A few weeks back I applied for a job as a Senior Consultant in a small local consultancy firm. They notified me that they were working with a recruitment agency and that those people would be in touch. A few days later the recruitment agency scheduled a call.
The young recruitment agent was about half my age. If I do the math he could have been my son. After polite quick introductions and the usual „run me through your resume in 45 seconds“ thing, he started asking questions. He quite literally read down a list of questions, and it became obvious by question 2 that he had either not read my resume or was unable to make the connection between my resume, my profile, and the questions he was asking me. Such as: „Do you have any experience as a consultant“... Well, not sure how to answer this you mean besides the 3 last items on my resume that say „senior consultant“?
At the end of his mandatory list of questions, he asked if I had any. I did, but when he answered the first one with „I do not really know, I do not know the consultancy industry and the company so well“, I decided to take him out of his misery. We chatted very nicely for a few more minutes, where he mentioned that this was his first ever job (at this point I did have to bite my tongue to not have my natural sarcasm make an uncalled-for appearance) and I wished him all the best. I hung up and wondered...what exactly was that? I thought back on these last 30 min. The nice young guy, following his pre-determined script, bravely and unreflectively powering through the task that had been assigned to him. Me, alternating between patience and bewilderment. In the beginning, I was slightly bemused. Then, I became a little annoyed. And then, this got me thinking.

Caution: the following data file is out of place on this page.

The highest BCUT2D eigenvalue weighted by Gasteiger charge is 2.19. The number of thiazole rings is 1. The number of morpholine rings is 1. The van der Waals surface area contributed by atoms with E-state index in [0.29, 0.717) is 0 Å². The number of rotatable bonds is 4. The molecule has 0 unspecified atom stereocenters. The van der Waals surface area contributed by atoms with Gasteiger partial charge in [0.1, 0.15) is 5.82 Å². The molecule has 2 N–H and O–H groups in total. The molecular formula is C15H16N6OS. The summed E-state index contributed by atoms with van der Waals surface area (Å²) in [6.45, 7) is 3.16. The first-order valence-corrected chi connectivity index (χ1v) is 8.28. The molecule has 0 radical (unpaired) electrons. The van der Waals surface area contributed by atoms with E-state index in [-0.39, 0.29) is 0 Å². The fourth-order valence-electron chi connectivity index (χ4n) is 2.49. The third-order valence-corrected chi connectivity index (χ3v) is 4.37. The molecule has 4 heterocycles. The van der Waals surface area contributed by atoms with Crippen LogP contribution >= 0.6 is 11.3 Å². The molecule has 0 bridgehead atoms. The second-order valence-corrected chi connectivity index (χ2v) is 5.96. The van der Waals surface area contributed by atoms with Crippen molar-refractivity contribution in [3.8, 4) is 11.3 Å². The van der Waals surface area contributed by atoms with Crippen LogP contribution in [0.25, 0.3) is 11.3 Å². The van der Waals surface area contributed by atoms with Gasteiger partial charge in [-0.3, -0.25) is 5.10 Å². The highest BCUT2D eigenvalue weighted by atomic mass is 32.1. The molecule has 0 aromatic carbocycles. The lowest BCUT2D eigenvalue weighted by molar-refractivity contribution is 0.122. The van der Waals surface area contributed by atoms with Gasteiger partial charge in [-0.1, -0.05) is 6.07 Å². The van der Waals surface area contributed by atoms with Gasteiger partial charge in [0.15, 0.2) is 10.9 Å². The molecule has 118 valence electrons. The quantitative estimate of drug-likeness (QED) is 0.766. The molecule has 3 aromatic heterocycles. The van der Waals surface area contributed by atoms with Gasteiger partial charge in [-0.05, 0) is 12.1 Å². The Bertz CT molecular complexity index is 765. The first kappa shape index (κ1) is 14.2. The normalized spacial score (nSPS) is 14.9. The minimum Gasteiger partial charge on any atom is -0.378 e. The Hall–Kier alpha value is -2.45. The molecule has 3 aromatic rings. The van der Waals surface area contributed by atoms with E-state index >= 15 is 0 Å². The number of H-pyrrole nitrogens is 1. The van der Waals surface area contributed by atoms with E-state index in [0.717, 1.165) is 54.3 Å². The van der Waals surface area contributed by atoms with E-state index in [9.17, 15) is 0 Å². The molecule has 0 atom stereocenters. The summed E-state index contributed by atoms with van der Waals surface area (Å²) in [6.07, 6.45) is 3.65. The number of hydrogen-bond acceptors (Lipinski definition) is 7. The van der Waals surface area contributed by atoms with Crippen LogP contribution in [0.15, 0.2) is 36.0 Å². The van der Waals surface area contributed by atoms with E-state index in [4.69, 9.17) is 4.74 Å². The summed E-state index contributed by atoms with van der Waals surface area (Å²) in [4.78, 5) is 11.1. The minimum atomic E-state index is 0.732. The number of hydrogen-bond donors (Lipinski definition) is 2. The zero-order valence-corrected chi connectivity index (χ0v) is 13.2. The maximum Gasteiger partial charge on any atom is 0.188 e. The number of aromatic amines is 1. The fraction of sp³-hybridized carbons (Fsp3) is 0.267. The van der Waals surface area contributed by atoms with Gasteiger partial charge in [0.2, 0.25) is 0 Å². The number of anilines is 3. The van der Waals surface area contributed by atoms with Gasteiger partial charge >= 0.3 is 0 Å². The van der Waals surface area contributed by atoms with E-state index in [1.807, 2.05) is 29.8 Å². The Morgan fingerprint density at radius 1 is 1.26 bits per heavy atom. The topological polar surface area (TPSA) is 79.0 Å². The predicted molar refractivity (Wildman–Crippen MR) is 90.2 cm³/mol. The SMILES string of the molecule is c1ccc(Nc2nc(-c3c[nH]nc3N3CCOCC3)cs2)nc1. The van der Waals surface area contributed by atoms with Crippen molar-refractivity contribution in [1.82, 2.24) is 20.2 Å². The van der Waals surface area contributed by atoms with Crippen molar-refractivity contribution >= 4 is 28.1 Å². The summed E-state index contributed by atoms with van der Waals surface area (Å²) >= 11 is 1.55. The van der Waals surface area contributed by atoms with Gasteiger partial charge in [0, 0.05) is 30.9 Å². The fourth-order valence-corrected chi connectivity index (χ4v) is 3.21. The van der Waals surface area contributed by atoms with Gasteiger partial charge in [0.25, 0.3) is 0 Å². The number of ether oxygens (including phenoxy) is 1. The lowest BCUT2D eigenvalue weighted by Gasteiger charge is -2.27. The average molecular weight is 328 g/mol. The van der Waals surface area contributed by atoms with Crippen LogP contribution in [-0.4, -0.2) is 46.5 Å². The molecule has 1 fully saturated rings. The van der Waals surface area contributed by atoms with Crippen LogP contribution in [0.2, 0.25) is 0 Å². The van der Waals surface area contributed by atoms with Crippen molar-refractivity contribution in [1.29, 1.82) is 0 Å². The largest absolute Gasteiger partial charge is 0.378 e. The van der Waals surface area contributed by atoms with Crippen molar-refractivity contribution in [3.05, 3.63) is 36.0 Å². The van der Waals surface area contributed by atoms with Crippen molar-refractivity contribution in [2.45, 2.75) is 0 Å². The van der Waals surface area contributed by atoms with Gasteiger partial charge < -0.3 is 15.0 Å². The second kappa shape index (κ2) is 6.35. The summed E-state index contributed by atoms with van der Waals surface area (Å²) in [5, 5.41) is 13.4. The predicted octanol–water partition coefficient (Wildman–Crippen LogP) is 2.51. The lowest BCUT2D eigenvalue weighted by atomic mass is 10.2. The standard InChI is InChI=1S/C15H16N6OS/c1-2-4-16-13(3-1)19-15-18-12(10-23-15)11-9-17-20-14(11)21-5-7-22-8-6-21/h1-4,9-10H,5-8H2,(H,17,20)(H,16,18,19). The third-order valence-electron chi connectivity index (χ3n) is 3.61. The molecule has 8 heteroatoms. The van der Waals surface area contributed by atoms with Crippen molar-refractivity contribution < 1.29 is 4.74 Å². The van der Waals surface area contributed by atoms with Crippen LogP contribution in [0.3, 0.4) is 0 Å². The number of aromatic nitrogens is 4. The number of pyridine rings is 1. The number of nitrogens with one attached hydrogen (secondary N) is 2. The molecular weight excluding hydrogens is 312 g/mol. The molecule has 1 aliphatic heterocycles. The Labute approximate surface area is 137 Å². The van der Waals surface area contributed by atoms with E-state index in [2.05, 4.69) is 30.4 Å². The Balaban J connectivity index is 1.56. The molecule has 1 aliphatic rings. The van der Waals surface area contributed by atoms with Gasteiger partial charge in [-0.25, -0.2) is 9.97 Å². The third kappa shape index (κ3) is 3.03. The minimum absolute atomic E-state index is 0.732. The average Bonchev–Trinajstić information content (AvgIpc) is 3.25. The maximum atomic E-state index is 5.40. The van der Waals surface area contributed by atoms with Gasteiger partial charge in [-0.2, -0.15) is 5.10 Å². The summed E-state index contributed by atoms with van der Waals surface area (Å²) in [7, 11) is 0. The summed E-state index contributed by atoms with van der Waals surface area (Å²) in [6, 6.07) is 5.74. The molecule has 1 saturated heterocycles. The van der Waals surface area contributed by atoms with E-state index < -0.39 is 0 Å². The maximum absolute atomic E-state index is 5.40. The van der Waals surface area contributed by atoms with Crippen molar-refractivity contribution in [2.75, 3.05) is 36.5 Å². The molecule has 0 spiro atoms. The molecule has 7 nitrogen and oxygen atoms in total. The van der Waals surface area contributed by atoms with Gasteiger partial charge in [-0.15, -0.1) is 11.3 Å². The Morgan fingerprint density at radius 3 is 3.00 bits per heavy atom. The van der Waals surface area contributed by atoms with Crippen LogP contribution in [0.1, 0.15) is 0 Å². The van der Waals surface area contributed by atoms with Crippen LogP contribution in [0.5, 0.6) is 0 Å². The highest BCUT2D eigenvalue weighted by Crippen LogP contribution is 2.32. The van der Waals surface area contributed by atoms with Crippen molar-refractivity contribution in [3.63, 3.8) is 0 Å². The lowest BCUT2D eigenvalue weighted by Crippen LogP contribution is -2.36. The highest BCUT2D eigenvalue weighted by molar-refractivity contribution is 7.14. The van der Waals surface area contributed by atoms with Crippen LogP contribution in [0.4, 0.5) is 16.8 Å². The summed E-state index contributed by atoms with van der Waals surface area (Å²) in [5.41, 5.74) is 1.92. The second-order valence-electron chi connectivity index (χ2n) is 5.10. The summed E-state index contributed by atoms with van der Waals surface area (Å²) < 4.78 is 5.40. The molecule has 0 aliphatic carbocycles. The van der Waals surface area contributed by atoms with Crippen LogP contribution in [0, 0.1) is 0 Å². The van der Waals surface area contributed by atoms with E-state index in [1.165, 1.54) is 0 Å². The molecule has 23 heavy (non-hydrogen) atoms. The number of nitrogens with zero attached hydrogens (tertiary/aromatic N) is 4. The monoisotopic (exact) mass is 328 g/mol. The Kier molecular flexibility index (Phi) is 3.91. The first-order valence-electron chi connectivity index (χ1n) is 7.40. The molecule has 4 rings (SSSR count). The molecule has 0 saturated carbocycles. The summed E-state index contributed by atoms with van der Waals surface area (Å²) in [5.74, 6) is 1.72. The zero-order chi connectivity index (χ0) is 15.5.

For context, and luckily, I did not need that job (as I had landed one just a couple of days earlier). But what if I DID need that job – like I would have only a week prior. What if the financial well-being of my family depended on me getting that job, and the person that interviews me for it is utterly and absolutely unqualified to make the call if I am qualified, or not. Well, you might say, this was not representative. This is not how recruitment processes happen.
But what if he is? What if they do?
Instead of middle-aged people recruiting the next generation of aspiring contributors, as it was for a long time, now we have very young folks running the recruitment process. But I cannot help but wonder if we adapted the process enough or at all to reflect this new reality. What if that means that there is no real great resignation but the recruitment process has been aged-inversed and thus reverse-biased?
According to the U.S. Bureau of labor statistics, the median age of the workforce is about 42 years and increasing. But for a 22-year-old hiring agent, is not anyone after 40 already too old? What if there is a large amount of highly qualified, motivated Gen X lers out there, such as myself, but we get skipped in the corporate succession and progression? Is the great resignation actually a generational issue we did not account for? Are we falling through the cracks of a recruitment system where Gen Z and young Millenials follow a process through which we are already considered obsolete?
Would a 20-something-year-old be able to really understand, and/or properly value, significant life and work experience and the resulting contribution someone in their 40s can make to the company`s mid- and long-term success? Maybe- But would they even WANT to recruit someone that, like in my case, could be their mum or their dad? They might not. And if that is true...
And before you say I am barking at the wrong tree, check how old your recruitment agents are 😉